A student is working towards a college degree and is nearing the end of his term. He has one class left before he is able to graduate. During the course, the teacher informs the students that she will gather all of their work throughout the semester from various exercises and projects, but will not be able to give them a performance score until the very end of the course. The student works throughout the semester and believes he is doing well but has no way to be sure.
At the end of the semester, the professor compiles all the data and returns the performance scores to the students one month after the semester ends. The student comes to the dreadful realization that he did not pass the course, and he will have to take the course over again before he is able to graduate.
Would the student have been better off knowing the scores of the projects throughout the course? Of course he would have, and few would argue otherwise. By knowing his performance after each exercise and project, he is able to learn from his mistakes and improve performance throughout the course. By making the data available instantly, that data becomes actionable.
Although not completely synonymous, we witness a comparable problem in healthcare. Data is gathered from a multitude of sources during a procedure. Abstractors compile that data and send it off to the NCDR, but it is not until much later, approx. 6 months, that those health systems are given their performance scores. By that time, the data is no longer actionable, and not as valuable as it would have been at the time of the procedure. Data is most valuable when it can be compiled and acted upon immediately. With pressures mounting from CMS and other reimbursement organizations to improve quality measures, actionable data is extremely useful in ensuring performance meets standards.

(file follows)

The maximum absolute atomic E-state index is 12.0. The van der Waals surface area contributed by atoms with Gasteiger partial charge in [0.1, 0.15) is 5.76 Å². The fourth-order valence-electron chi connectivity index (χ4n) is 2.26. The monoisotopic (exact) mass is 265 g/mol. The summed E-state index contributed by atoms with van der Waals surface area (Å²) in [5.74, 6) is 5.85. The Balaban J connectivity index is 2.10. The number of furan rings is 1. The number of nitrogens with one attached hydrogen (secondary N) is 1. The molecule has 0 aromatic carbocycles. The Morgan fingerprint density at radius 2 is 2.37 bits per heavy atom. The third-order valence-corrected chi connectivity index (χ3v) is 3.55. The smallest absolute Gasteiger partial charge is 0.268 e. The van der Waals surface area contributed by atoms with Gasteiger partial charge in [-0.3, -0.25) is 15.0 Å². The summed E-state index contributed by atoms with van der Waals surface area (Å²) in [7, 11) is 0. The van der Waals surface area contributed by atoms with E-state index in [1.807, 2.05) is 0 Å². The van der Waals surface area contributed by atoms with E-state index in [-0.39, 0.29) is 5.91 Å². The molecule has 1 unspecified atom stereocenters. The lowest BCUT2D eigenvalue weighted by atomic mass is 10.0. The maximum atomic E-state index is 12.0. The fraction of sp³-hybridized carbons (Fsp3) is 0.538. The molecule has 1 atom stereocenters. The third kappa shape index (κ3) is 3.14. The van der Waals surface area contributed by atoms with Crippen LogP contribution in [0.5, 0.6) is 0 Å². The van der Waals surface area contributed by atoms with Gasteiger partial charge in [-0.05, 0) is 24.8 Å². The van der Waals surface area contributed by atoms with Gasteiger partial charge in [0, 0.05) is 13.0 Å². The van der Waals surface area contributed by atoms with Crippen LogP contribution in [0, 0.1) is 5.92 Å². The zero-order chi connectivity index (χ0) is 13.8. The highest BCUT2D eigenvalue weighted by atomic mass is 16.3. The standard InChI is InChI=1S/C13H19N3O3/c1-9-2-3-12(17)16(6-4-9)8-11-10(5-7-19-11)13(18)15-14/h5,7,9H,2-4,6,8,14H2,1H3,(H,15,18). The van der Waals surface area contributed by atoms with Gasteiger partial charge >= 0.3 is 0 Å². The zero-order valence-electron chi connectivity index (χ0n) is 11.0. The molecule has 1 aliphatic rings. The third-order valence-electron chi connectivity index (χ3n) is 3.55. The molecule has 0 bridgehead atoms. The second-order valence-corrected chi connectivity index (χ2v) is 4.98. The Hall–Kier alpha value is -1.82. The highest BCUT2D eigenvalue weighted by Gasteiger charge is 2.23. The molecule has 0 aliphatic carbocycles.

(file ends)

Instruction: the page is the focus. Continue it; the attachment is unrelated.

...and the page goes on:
In order to make this data meaningful, the ACC has developed risk models based on the data compiled from the NCDR to help organizations identify patients based on their personal risks. Although the models are undeniably useful, they are still not actionable by many standards. There is no real way to utilize these models in the lab, during the procedure.
ePRISM brings this data into the lab and makes it actionable through various forms including informed consent and displays within the cath lab. In conjunction to this, ePRISM’s new reporting system allows hospitals to review their data promptly and review physician performance shortly after a procedure. The inclusion of ePRISM in the workflow allows healthcare systems the ability to better understand treatment pathways, and how they can be improved on a per patient basis. Learn more about how ePRISM is seamlessly included in the workflow here.